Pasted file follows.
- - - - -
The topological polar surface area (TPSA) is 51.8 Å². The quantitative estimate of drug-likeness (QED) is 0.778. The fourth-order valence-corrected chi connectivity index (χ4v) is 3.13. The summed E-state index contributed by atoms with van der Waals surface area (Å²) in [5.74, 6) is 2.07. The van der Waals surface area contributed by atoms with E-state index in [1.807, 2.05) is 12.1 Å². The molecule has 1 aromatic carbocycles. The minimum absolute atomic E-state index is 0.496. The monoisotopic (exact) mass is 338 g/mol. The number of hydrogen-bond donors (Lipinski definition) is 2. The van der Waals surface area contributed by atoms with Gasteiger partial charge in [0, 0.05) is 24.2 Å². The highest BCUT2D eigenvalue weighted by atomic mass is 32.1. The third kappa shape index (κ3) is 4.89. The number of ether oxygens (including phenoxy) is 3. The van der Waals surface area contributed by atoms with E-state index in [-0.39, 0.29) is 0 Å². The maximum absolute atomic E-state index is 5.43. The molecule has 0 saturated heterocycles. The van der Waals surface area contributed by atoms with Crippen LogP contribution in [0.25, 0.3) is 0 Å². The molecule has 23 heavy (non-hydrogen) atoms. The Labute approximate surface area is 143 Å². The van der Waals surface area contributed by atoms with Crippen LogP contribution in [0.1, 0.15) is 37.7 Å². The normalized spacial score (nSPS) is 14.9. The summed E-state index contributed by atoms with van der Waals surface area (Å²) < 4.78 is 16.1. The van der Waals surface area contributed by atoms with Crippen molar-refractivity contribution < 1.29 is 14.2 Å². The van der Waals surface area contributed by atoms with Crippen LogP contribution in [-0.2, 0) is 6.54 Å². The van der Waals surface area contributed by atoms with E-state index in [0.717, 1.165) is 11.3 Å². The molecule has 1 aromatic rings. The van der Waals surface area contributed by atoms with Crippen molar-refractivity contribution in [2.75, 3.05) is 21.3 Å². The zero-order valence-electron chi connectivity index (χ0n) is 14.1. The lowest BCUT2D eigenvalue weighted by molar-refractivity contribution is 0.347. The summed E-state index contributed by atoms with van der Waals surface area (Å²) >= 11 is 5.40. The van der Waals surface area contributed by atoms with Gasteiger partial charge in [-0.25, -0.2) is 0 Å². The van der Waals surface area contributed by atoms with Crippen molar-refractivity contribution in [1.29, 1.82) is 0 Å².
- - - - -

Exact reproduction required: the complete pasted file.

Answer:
The topological polar surface area (TPSA) is 51.8 Å². The quantitative estimate of drug-likeness (QED) is 0.778. The fourth-order valence-corrected chi connectivity index (χ4v) is 3.13. The summed E-state index contributed by atoms with van der Waals surface area (Å²) in [5.74, 6) is 2.07. The van der Waals surface area contributed by atoms with E-state index in [1.807, 2.05) is 12.1 Å². The molecule has 1 aromatic carbocycles. The minimum absolute atomic E-state index is 0.496. The monoisotopic (exact) mass is 338 g/mol. The number of hydrogen-bond donors (Lipinski definition) is 2. The van der Waals surface area contributed by atoms with Gasteiger partial charge in [0, 0.05) is 24.2 Å². The highest BCUT2D eigenvalue weighted by atomic mass is 32.1. The third kappa shape index (κ3) is 4.89. The number of ether oxygens (including phenoxy) is 3. The van der Waals surface area contributed by atoms with E-state index in [-0.39, 0.29) is 0 Å². The maximum absolute atomic E-state index is 5.43. The molecule has 0 saturated heterocycles. The van der Waals surface area contributed by atoms with Crippen LogP contribution in [0.25, 0.3) is 0 Å². The molecule has 23 heavy (non-hydrogen) atoms. The Labute approximate surface area is 143 Å². The van der Waals surface area contributed by atoms with Crippen LogP contribution in [0.1, 0.15) is 37.7 Å². The normalized spacial score (nSPS) is 14.9. The summed E-state index contributed by atoms with van der Waals surface area (Å²) < 4.78 is 16.1. The van der Waals surface area contributed by atoms with Crippen molar-refractivity contribution < 1.29 is 14.2 Å². The van der Waals surface area contributed by atoms with Crippen LogP contribution in [-0.2, 0) is 6.54 Å². The van der Waals surface area contributed by atoms with E-state index in [0.717, 1.165) is 11.3 Å². The molecule has 1 aromatic rings. The van der Waals surface area contributed by atoms with Crippen molar-refractivity contribution in [2.75, 3.05) is 21.3 Å². The zero-order valence-electron chi connectivity index (χ0n) is 14.1. The lowest BCUT2D eigenvalue weighted by molar-refractivity contribution is 0.347. The summed E-state index contributed by atoms with van der Waals surface area (Å²) >= 11 is 5.40. The van der Waals surface area contributed by atoms with Gasteiger partial charge in [-0.25, -0.2) is 0 Å². The van der Waals surface area contributed by atoms with Crippen molar-refractivity contribution in [1.29, 1.82) is 0 Å².